I spent a summer cooking supper at an artist colony in the Virginia countryside. Robert Johnson was assigned to “train me.” Five minutes after we met, Robert sent me into the pantry after a pot. As I crossed the floor, I heard his voice sing out behind me, “Whoo-wee! She’s got that Chicago walk!”
Robert was the colony factotum. He did anything as long as there was money in it. He cooked, cleaned, transported, mowed grass, posed for visual artists, barbecued. He fleeced the fellows at poker. Then he’d gamble away both his winnings and his earnings down at the local convenience store. “Ooo, do I feel lucky to-night!” he’d say as he left to put in his numbers and lose more money. The colony’s fellows were in awe of him. Robert was the real deal – a wild man, a free spirit, an outlaw – something most of the artists aspired to be, someday, when they could afford it.
A lot of the fellows came from big cities. To Robert, these artists were alien beings, creatures who dressed funny and were disturbed by normal, everyday things like cows and black snakes and tall grass and silence. He found them skittish; euphoric one moment, gloomy the next. “When these peoples gets in a bad mood, I just leave ‘em alone,” he said to me, “or pretty soon we’d have two peoples in a bad mood.”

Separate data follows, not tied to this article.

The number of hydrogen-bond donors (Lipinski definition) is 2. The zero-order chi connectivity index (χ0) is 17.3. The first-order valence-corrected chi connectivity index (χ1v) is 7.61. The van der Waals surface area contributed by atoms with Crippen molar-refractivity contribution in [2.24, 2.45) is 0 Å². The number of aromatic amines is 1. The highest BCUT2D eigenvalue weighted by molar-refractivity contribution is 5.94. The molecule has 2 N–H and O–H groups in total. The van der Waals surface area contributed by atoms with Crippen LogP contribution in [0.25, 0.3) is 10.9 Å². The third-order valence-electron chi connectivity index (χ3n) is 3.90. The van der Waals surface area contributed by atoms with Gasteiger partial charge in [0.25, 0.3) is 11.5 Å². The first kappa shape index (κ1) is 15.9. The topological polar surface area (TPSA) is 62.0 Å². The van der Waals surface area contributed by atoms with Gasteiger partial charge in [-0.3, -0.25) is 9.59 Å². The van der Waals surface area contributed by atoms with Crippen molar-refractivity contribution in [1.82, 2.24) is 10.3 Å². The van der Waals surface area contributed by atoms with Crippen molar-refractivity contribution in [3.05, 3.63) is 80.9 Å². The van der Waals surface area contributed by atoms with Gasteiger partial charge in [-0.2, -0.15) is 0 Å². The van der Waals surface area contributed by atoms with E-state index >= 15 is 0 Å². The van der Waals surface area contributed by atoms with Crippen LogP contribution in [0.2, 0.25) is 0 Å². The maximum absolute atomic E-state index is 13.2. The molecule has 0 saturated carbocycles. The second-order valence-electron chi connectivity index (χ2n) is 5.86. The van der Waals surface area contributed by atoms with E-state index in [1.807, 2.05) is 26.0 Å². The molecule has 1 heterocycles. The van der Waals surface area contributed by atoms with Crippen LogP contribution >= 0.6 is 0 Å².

Since he was a fellow cook, I asked Robert once what he liked to eat. “Tuna fish,” he said. “And corn flakes.”
“What about your vitamins?”
For years, I’ve been getting up every morning and writing for a couple of hours – working away on novels no one wants to publish . . . yet. The combination of intense creativity and unforgiving intellectual discipline involved in getting an imagined world exactly right satisfies me as much or more as anything in the real one.
Once that summer, I printed out a draft of a novel and laid the formidable stack of pages on a table in the dining room. Robert stood looking down at them.
“You type all these pages?”
“What you do with them now?”
“I’ll send them to my agent in New York.”
“And that agent, he send you money, right?”
“No. He’ll try to sell the book to someone else.”
Robert shook his head. “Whoo-wee! If I typed all those pages, and I sent them to some man in New York and he kept them but didn’t send me no money, I believe I’d be on the bus!”
This, from a man who regularly lost serious amounts of money on the numbers.
An un-air-conditioned kitchen during the southern summer is a pretty live-and-let-live place. I wrote; Robert gambled. I took my rejections; he took his losses. We both managed to pay the rent and have a pretty good time.
God bless the children that’ve got their own . . .